But Burley Bridge, Roxanne discovers, is even quieter than she remembered. There’s nothing to do, so Roxanne agrees to walk Della’s dog Stanley. It’s on these walks that Roxanne makes a startling discovery: the people who live in Burley Bridge are, well, just people – different from the fashion set she’s used to, but kind and even interesting. Michael, a widower trying to make a go of a small bakery, particularly so. Little by little, cupcake by cupcake, Roxanne and Michael fall into a comforting friendship.
Could there be a life for Roxanne after all, in the place she’s spent 46 years trying to escape?
This is the second book in the Rosemary Lane series. I enjoyed the first one,The Bookshop on Rosemary Lane and I was looking forward to his one.
Roxanne has made it in life. She has managed to escape the boring village she was brought up in and is now a London fashion editor on a glossy magazine. Roxanne loves her life and shares it with her equally successful photographer boyfriend Sean.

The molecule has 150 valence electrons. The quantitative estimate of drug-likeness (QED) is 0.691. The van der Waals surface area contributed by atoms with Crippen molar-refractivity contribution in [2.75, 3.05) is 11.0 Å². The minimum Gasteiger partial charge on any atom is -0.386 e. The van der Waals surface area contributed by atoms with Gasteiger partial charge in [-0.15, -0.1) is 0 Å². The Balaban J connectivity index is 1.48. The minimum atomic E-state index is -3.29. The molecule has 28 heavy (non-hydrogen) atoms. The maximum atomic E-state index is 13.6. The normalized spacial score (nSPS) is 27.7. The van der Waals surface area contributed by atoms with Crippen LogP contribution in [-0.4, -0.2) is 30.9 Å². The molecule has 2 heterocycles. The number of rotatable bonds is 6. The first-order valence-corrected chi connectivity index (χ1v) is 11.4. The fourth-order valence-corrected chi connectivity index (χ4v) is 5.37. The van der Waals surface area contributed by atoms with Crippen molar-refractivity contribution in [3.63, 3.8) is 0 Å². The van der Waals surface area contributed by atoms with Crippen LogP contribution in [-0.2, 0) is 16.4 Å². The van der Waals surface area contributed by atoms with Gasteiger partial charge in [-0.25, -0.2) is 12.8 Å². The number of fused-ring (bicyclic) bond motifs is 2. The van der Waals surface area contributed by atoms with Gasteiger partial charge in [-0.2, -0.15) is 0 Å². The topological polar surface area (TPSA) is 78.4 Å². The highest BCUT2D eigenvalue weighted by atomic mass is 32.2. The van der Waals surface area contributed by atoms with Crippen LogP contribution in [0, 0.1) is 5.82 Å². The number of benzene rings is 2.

Things suddenly change at the magazine and new brooms are brought in which shatter Roxanne's working life. Life with Sean looks like it's going down the plug hole and this prompts Roxanne to seek peace back in her home village where her sister runs the local bookshop.
Reading this book was like putting on a nice warm,cosy jumper, familiar and safe. I was happy to be back in Rosemary Lane. I would love a job in the bookshop it sounds devine. But this book is about the bakery and although we meet the owner Michael and his family I would have liked the story to have been about them and their bakery more than it was.
Roxanne was the centre of the story and I suspect book three might be about her too. The descriptions of the village and surrounding countryside and the people who lived there made me want to pack my case and open a shop of my own right next to the bookshop.